An Invitation to Meet Me in St. Louis!

On Thursday, September 25, 2014, from 6 to 9 p.m., I’ll be hosting a special celebration in St. Louis–and you’re invited!

Who: Joanna and her friends

What: A book signing party with book swag and refreshments

When: From 6 to 9 p.m., Thursday, Sept. 25, 2014

Where: The Jane Allen Recital Hall in the Steinway Piano Gallery, 12033 Dorsett Road, Maryland Heights, MO 63043

How: Main Street Books of St. Charles will be on hand to sell books. 

Here’s a list of my author friends who’ll be attending:

Eileen Dreyer

Claudia Shelton

Lynn Cahoon

Michelle Sharp

Sharon Hopkins

Judge Bill Hopkins

Ellen Parker

Gena Ellis

Kelly Cochran

Candace Carrabus

Remember–signed books make great holiday gifts. You can mail them at the discounted media rate.

I hope to see you there!

Monday's the Last Day to Get INK, RED, DEAD Absolutely Free!

An excerpt from Ink, Red, Dead, newly revised and expanded, by Joanna Campbell Slan. (Grab it before the price goes up to $9.99! Go to )

need a Diet Dr Pepper?” asked Dodie as she set one at my elbow.

          “You read my mind,” I said.

          “Whatever it is that’s bothering you,
Sunshine, you’ll feel better about it when you’ve gotten more rest. Things
always look their worst when you’re tired.” Her large hand patted my shoulder
as she scooted a cold aluminum can my way. I took the cold Diet Dr Pepper and
then realized, this behavior was totally out of character for Dodie.

          “Sheila called you.”

          “Yes, she did.” My boss didn’t even
have the good grace to look embarrassed.

          “That’s not fair!”

          “She was worried about you.”

          “I bet.”

          “You ran over her neighbor’s mailbox,”
said Dodie. “And you kept on going.”

          “I wondered what that
bumpity-bump-bump-bump noise was.”

          “Now you know. That was the sound of a
once sturdy four-by-four being dragged along a city street. In Ladue.”

          “Argh,” I groaned and rested my
forehead on my arms again. “That’ll be an expensive fix.”

          “Not really. Robbie and the neighbor
discussed the damage. Seems that the neighbor has wanted to put up a brick
mailbox stand for years. Robbie offered to help. You’re in the clear,

          “Argh,” I groaned again, but the Diet
Dr Pepper was definitely lifting my spirits. “Dodie, do you think there’s only
one person in the world for each of us? A soul mate? Just one?”

          She fiddled with her Coke can. “That’s
what I tell Horace. That he’s my one and only.”

          “So you do believe it.”

          “No, but I’m a good liar. Especially
when it counts. There’s no reason for Horace to think he’s replaceable. He’s
not. And I’m not about to go looking. But do I really believe there’s only one
person for each of us? No. There are millions upon millions of people in this
world. I think you could love and live with at least a handful.”

          I wiped my eyes and took a big drink
of my Dr Pepper. “A handful.”

          “At least. Now get to work. I’m not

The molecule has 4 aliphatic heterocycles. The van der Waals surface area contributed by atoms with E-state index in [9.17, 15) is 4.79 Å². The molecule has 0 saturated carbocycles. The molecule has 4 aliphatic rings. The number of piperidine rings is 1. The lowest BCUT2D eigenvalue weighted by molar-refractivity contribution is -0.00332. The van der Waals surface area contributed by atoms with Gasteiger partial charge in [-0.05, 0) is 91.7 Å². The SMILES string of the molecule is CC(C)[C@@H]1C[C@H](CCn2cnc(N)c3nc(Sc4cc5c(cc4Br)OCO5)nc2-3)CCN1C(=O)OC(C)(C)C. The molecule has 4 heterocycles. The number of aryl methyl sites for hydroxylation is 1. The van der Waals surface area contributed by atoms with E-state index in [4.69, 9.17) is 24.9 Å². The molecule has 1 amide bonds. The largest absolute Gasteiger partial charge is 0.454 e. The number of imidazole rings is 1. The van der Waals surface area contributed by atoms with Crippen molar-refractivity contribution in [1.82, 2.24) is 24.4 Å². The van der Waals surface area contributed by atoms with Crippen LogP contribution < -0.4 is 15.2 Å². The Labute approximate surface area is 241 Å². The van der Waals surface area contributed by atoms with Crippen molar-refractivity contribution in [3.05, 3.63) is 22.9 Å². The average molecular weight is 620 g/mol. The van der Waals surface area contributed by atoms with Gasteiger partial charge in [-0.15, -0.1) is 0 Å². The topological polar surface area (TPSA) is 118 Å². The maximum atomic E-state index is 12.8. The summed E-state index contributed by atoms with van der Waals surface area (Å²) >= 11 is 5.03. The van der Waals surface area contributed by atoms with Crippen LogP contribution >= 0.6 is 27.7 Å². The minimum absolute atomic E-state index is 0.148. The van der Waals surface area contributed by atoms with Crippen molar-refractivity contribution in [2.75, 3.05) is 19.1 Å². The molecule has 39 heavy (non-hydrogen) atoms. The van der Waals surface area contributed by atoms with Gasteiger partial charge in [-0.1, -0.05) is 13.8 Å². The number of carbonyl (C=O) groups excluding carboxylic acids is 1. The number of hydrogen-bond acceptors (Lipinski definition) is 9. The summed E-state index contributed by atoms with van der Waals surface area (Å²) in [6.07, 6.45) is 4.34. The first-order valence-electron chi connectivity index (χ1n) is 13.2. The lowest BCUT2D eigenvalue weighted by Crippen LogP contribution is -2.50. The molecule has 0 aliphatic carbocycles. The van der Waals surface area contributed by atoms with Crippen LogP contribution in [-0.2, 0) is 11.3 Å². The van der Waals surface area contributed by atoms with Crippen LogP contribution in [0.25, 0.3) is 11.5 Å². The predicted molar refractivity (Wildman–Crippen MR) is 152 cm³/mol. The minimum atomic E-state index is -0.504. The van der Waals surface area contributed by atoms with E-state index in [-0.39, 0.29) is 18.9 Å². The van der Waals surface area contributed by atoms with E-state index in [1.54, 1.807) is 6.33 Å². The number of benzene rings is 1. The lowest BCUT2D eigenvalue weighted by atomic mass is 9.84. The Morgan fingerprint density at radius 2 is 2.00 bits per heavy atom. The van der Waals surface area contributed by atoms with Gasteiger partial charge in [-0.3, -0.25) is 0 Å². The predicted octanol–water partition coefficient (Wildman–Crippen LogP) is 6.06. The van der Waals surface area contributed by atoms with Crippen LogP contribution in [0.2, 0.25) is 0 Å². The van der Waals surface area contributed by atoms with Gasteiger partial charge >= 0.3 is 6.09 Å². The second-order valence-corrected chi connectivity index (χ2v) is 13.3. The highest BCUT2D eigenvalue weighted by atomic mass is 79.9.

paying you to sit around and wax philosophical.”

          She’d almost made it back to the stock
room when I called out, “Dodie? Thank you.”

          “It’s okay, Sunshine. My therapist’s
license never came through. The advice I gave you is worth exactly what you
paid for it.”


Jack the Ripper in St Louis — and a Contest!

Note: “Fedora Amis” is a long-time friend of mine. I read Jack the Ripper in St. Louis a while back and loved it! You will, too. Here we learn about Fedora and her love for all things old and cool! — Joanna

 By Fedora Amis

Ads from the past…

Call me strange, but I like to read newspaper
advertisements–from 1897.  For a mere three cents, I can paper shop to my
heart’s content.  A fine pair of Storm Queen winter boots cost
$1.37.  I could buy a living room sofa for $7.75 or have my hernia
repaired for under $20.
With no Truth in Advertising laws,  companies offered
miracle products. One boasted it would cure a cold in a single day.  Dr.
Dromgule’s Female Bitters promised to cure any and every female complaint.
These nostrums didn’t really cure anything, but the consumer would feel better
after taking a big swig. Most contained equal amounts of molasses, water and

Fedora Amis loves reading and writing about the past.

Recipes for cosmetics…

Before Revlon and Maybelline, ladies had to make their own
cosmetics. Here are two recipes–which I beg you never to use.

     For women’s hair: Was no oftener
than every three weeks using egg yolk and cold water.

     For men’s baldness: Rub scalp with
parafin. Stay away from fire.

     For the lady’s  face: Wash face seldom, and then with milk or salad
oil.  Sleep with cloth soaked
in strong lead lotion laid across the nose.   

     Thank heavens we now know that
lead collects in the body.  Lead poisoning leads to pain, confusion,
headache, seizures, coma and death. Suffering for beauty may be one thing–but
this is definitely going too far.

Dangers lurked…

With no pure food or drug laws, candy makers used arsenic
to color their confections green Morphine was the key ingredient used to calm
tots in Winslow’s Baby Syrup and Kopp’s Baby Friend. I’ll bet it worked wonders
on fussy babies–and opened many to lives of addiction. Drugstores sold
paregoric and other opiates over the counter–as they did a variety of poisons.

The late Victorian era was a time when the earliest child
labor laws reduced the working day for children under twelve years of age to a
mere 10 hours a day. Smoke from coal-fired factories so blackened the air
that buildings near the riverfront had to use artificial light at high noon
even on a sunny day.  Local streets were flowing or rutted mud for
three-fourths of every year. Shopgirls made 6 cents an hour. Trousers
were called “unwhisperables.” Dr. John Harvey Kellogg of Battle Creek,
Michigan, invented cornflakes in 1896 because he believed that a bland diet